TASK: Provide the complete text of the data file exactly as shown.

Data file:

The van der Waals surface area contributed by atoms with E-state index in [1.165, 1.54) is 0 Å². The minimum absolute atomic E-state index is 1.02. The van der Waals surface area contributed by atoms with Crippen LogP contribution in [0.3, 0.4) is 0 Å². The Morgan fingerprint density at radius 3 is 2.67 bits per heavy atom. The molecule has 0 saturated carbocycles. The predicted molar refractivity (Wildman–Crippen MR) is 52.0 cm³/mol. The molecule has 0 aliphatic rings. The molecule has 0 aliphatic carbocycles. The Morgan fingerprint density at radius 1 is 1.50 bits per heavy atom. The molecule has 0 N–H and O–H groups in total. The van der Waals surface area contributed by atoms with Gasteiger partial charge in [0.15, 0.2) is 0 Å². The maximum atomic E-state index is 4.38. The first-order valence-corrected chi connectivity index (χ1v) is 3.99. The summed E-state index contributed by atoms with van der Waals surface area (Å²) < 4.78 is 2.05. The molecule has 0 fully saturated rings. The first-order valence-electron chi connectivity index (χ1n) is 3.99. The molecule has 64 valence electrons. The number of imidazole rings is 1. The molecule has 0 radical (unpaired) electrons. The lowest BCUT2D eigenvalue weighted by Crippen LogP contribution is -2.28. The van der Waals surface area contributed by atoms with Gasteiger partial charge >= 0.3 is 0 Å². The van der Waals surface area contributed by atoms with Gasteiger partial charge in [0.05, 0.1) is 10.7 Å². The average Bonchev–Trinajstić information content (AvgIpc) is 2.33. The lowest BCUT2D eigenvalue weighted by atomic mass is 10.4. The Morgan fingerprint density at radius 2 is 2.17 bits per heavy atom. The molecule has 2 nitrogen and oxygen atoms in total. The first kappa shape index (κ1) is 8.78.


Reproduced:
The van der Waals surface area contributed by atoms with E-state index in [1.165, 1.54) is 0 Å². The minimum absolute atomic E-state index is 1.02. The van der Waals surface area contributed by atoms with Crippen LogP contribution in [0.3, 0.4) is 0 Å². The Morgan fingerprint density at radius 3 is 2.67 bits per heavy atom. The molecule has 0 saturated carbocycles. The predicted molar refractivity (Wildman–Crippen MR) is 52.0 cm³/mol. The molecule has 0 aliphatic rings. The molecule has 0 aliphatic carbocycles. The Morgan fingerprint density at radius 1 is 1.50 bits per heavy atom. The molecule has 0 N–H and O–H groups in total. The van der Waals surface area contributed by atoms with Gasteiger partial charge in [0.15, 0.2) is 0 Å². The maximum atomic E-state index is 4.38. The first-order valence-corrected chi connectivity index (χ1v) is 3.99. The summed E-state index contributed by atoms with van der Waals surface area (Å²) < 4.78 is 2.05. The molecule has 0 fully saturated rings. The first-order valence-electron chi connectivity index (χ1n) is 3.99. The molecule has 64 valence electrons. The number of imidazole rings is 1. The molecule has 0 radical (unpaired) electrons. The lowest BCUT2D eigenvalue weighted by Crippen LogP contribution is -2.28. The van der Waals surface area contributed by atoms with Gasteiger partial charge >= 0.3 is 0 Å². The van der Waals surface area contributed by atoms with Gasteiger partial charge in [0.05, 0.1) is 10.7 Å². The average Bonchev–Trinajstić information content (AvgIpc) is 2.33. The lowest BCUT2D eigenvalue weighted by atomic mass is 10.4. The Morgan fingerprint density at radius 2 is 2.17 bits per heavy atom. The molecule has 2 nitrogen and oxygen atoms in total. The first kappa shape index (κ1) is 8.78.